How to thicken hair in six easy steps

Siski Green / 20 July 2015 ( 17 January 2017 )

Thinning hair? Find out which styles will boost your thickness, foods you should eat and how to take care of your hair to keep it healthy and strong.



While there are some aspects of getting older that get better than when you were  young – fewer emotional ups and downs, clearer priorities, no  more acne! – hair is one of the things that definitely doesn’t improve. 

Most women experience thinning hair and this is largely down to the simple fact of ageing – your body is producing fewer hairs then before (the bonus: this also means less armpit and leg hair!) and the hair itself becomes finer. 

Here are six ways to maximise what you have. 

Colour your hair to boost thickness

It doesn’t just cover those greys, hair dye also increases the thickness of each hair strand as the colour swells the hair cuticle.  

Avoid going too dark which may contrast dramatically with your exposed scalp making it even more visible. 

Instead, opt for a shade or two lighter than your natural one so that your visible scalp patches become less obvious. 

Going grey: To dye or not to dye?

Gloss it up

When your hair is thinning, it’s tempting to avoid conditioners or glossing products for fear of weighing it down and making it look even  thinner.

However, if you look at other women, you’ll notice that thin hair looks far more attractive when it’s shiny and glossy than thin hair that’s dull and fluffy.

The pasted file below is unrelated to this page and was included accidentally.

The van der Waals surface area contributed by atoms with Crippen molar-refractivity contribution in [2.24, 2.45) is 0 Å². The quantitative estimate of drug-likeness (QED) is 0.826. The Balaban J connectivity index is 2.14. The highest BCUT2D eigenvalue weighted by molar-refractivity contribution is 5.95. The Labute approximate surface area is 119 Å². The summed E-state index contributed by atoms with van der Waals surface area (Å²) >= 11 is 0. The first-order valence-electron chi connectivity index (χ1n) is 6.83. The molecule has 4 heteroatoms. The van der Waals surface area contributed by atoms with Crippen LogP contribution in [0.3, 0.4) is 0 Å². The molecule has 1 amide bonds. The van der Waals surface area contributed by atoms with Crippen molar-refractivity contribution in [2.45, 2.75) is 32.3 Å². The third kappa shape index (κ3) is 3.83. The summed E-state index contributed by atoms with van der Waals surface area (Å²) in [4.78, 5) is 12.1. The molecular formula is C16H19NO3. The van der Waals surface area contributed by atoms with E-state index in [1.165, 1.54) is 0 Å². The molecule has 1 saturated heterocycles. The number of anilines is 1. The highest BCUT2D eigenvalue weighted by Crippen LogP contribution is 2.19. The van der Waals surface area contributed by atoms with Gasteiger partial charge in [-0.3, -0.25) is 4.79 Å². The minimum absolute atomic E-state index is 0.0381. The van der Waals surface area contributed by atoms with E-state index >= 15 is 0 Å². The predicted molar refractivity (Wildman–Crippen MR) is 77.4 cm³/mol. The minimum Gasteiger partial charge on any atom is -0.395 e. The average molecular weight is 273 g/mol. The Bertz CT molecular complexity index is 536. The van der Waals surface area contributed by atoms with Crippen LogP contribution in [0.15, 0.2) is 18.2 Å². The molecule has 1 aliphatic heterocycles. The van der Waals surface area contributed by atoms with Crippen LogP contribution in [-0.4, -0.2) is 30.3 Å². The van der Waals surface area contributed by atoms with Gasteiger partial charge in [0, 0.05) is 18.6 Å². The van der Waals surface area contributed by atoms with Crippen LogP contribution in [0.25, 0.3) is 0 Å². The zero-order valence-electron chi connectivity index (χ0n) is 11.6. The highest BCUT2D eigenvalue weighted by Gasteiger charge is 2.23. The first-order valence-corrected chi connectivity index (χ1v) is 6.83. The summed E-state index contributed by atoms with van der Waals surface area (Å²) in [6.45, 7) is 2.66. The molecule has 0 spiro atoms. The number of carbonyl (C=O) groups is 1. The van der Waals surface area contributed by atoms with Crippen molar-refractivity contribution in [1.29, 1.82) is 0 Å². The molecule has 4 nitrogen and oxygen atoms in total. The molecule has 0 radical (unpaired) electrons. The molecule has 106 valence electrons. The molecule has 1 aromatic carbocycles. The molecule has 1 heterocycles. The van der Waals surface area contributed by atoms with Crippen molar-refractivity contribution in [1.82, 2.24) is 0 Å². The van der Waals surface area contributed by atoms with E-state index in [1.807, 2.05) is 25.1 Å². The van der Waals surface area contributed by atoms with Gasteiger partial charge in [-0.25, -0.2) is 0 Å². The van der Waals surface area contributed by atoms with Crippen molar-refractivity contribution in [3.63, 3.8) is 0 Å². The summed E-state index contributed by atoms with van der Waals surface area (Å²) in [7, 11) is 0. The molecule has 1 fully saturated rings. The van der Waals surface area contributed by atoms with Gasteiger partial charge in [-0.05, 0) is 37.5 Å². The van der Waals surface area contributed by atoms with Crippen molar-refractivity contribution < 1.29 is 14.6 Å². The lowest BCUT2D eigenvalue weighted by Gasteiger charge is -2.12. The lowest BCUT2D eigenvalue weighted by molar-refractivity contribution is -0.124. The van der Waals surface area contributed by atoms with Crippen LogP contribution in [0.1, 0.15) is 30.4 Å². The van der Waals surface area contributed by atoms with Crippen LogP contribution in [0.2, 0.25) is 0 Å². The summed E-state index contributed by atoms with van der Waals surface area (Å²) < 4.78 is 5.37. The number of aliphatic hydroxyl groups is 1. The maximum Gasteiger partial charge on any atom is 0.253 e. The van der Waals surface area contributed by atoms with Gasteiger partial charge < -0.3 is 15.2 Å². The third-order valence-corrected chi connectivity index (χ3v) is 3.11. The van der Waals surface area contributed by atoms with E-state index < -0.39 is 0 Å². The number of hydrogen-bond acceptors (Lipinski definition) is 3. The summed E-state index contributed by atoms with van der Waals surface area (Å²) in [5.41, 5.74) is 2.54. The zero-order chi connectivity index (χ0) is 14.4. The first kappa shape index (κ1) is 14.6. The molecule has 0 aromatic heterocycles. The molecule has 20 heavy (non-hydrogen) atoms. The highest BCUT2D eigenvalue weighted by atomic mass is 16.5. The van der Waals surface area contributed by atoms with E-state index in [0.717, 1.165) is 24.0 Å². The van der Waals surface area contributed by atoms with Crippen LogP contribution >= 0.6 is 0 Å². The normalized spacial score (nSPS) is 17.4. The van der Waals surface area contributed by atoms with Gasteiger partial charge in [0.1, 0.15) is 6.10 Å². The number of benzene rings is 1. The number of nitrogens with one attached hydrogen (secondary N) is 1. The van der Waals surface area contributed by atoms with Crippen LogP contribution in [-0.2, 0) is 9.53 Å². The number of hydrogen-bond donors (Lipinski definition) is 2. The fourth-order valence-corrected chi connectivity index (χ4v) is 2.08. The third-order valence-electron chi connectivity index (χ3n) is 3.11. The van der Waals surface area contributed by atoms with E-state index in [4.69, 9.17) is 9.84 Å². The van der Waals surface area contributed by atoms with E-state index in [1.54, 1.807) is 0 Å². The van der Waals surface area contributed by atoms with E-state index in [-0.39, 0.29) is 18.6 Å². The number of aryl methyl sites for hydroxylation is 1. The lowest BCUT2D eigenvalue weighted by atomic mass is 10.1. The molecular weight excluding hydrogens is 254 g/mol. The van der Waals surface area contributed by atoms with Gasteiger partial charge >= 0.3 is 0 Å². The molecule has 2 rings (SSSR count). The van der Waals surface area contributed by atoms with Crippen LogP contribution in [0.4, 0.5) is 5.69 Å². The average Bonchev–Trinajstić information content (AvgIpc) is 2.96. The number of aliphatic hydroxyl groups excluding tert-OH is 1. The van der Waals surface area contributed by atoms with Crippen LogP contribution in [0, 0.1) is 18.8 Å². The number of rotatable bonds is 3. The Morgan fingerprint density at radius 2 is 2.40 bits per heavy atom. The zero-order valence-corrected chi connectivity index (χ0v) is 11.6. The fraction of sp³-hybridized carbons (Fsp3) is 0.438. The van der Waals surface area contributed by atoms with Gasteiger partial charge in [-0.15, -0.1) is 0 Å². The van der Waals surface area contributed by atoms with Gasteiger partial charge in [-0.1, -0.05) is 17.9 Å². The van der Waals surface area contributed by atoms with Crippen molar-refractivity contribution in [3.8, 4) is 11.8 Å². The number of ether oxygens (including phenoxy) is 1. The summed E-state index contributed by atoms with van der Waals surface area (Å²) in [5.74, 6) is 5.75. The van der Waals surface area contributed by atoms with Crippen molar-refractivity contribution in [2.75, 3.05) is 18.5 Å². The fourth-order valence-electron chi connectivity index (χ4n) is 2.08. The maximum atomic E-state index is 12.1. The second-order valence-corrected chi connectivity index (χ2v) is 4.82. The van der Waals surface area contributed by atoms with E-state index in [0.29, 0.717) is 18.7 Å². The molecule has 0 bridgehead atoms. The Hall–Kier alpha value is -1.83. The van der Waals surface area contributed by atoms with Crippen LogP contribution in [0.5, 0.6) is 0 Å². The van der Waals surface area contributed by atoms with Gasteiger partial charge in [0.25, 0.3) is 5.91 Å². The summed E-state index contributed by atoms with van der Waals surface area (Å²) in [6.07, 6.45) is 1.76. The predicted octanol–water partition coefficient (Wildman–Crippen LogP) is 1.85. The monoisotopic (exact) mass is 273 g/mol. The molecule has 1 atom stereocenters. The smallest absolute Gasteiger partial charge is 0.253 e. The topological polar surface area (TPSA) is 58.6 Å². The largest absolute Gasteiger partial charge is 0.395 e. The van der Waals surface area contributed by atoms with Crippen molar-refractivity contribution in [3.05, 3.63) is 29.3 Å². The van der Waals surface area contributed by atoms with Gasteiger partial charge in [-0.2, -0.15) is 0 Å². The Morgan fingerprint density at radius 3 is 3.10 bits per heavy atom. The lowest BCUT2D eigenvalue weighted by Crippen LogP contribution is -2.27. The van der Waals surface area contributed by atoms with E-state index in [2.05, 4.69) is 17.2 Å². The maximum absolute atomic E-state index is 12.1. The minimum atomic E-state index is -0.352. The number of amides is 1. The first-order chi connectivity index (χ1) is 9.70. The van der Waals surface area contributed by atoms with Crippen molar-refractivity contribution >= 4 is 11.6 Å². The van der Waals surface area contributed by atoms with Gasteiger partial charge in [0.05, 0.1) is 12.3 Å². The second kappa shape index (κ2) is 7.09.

Opt for lightweight shining mousse or mist, keep hair short so the products you use don’t pull hair down, or use curlers to smooth out the hair cuticle and give your hair some fullness with shine.

Thinning hair? Ways to prevent hair loss

Cut it

Some haircuts are better than others at creating an illusion of fullness. 

Ask for layers around your face to create a sense of fullness, while leaving the back full (fewer or no layers) to give your hair some body there. 

Choose your shampoo

It really is worth buying a different shampoo than you’re used to. That’s because a lot of shampoos contain sulphates, which are harsh on hair  making it more prone to damage. As your scalp, just like your skin, doesn’t produce the same amount of oils as it used to, you no longer need these harsh de-greasing chemicals. 

Could saying goodbye to the shampoo bottle help with thinning hair?

Stem the breakage

If your hair breaks easily, that will exacerbate the thinning effect, so look after your hair to prevent this. 

While products can help, you also need to treat the breakage from within. Eat strawberries or kiwis to up your vitamin C intake. The C Vit is used by your body to create the protein for your hair and nails, so without it, your hair will suffer. 

10 foods to boost thinning hair

Up your iron intake

Ask a doctor about significant hair loss and it’s likely they’ll suggest iron deficiency as a potential cause. That’s because if you’re not getting enough iron in your diet you’ll start to lose hair by the handful. 

Red meat is a good source of iron but many of us don’t eat red meat that often, so ensure you get your 8mg per day (recommended for women 50 and older) via beans or a supplement. 

If that doesn’t work or you know your iron levels are fine, see your GP to check your thyroids which can also trigger hair loss if they’re not functioning correctly. 

Next article: More help for thinning hair >>>

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The material is for general information only and does not constitute investment, tax, legal, medical or other form of advice. You should not rely on this information to make (or refrain from making) any decisions. Always obtain independent, professional advice for your own particular situation.